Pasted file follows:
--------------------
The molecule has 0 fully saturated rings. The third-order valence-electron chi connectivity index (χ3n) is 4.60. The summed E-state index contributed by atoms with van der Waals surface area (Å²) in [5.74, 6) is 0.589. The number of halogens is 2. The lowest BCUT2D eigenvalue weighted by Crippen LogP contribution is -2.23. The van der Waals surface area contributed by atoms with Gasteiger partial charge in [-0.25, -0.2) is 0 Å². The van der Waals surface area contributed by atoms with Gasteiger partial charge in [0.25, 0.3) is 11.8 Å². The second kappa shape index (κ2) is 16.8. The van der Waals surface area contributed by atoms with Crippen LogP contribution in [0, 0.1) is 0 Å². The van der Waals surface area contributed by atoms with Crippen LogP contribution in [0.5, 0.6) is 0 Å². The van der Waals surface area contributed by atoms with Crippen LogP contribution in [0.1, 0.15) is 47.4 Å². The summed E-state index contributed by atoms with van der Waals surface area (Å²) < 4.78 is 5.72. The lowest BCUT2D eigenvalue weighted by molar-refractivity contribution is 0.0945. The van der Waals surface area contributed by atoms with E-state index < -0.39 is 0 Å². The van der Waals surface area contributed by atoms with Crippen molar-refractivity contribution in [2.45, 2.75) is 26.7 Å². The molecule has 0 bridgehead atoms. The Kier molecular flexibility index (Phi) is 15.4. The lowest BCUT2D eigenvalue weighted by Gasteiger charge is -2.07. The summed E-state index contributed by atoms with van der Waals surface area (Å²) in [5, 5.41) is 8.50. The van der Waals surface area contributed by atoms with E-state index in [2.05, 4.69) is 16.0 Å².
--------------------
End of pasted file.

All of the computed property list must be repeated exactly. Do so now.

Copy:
The molecule has 0 fully saturated rings. The third-order valence-electron chi connectivity index (χ3n) is 4.60. The summed E-state index contributed by atoms with van der Waals surface area (Å²) in [5.74, 6) is 0.589. The number of halogens is 2. The lowest BCUT2D eigenvalue weighted by Crippen LogP contribution is -2.23. The van der Waals surface area contributed by atoms with Gasteiger partial charge in [-0.25, -0.2) is 0 Å². The van der Waals surface area contributed by atoms with Gasteiger partial charge in [0.25, 0.3) is 11.8 Å². The second kappa shape index (κ2) is 16.8. The van der Waals surface area contributed by atoms with Crippen LogP contribution in [0, 0.1) is 0 Å². The van der Waals surface area contributed by atoms with Crippen LogP contribution in [0.5, 0.6) is 0 Å². The van der Waals surface area contributed by atoms with Crippen LogP contribution in [0.1, 0.15) is 47.4 Å². The summed E-state index contributed by atoms with van der Waals surface area (Å²) < 4.78 is 5.72. The lowest BCUT2D eigenvalue weighted by molar-refractivity contribution is 0.0945. The van der Waals surface area contributed by atoms with E-state index < -0.39 is 0 Å². The van der Waals surface area contributed by atoms with Crippen molar-refractivity contribution in [2.45, 2.75) is 26.7 Å². The molecule has 0 bridgehead atoms. The Kier molecular flexibility index (Phi) is 15.4. The lowest BCUT2D eigenvalue weighted by Gasteiger charge is -2.07. The summed E-state index contributed by atoms with van der Waals surface area (Å²) in [5, 5.41) is 8.50. The van der Waals surface area contributed by atoms with E-state index in [2.05, 4.69) is 16.0 Å².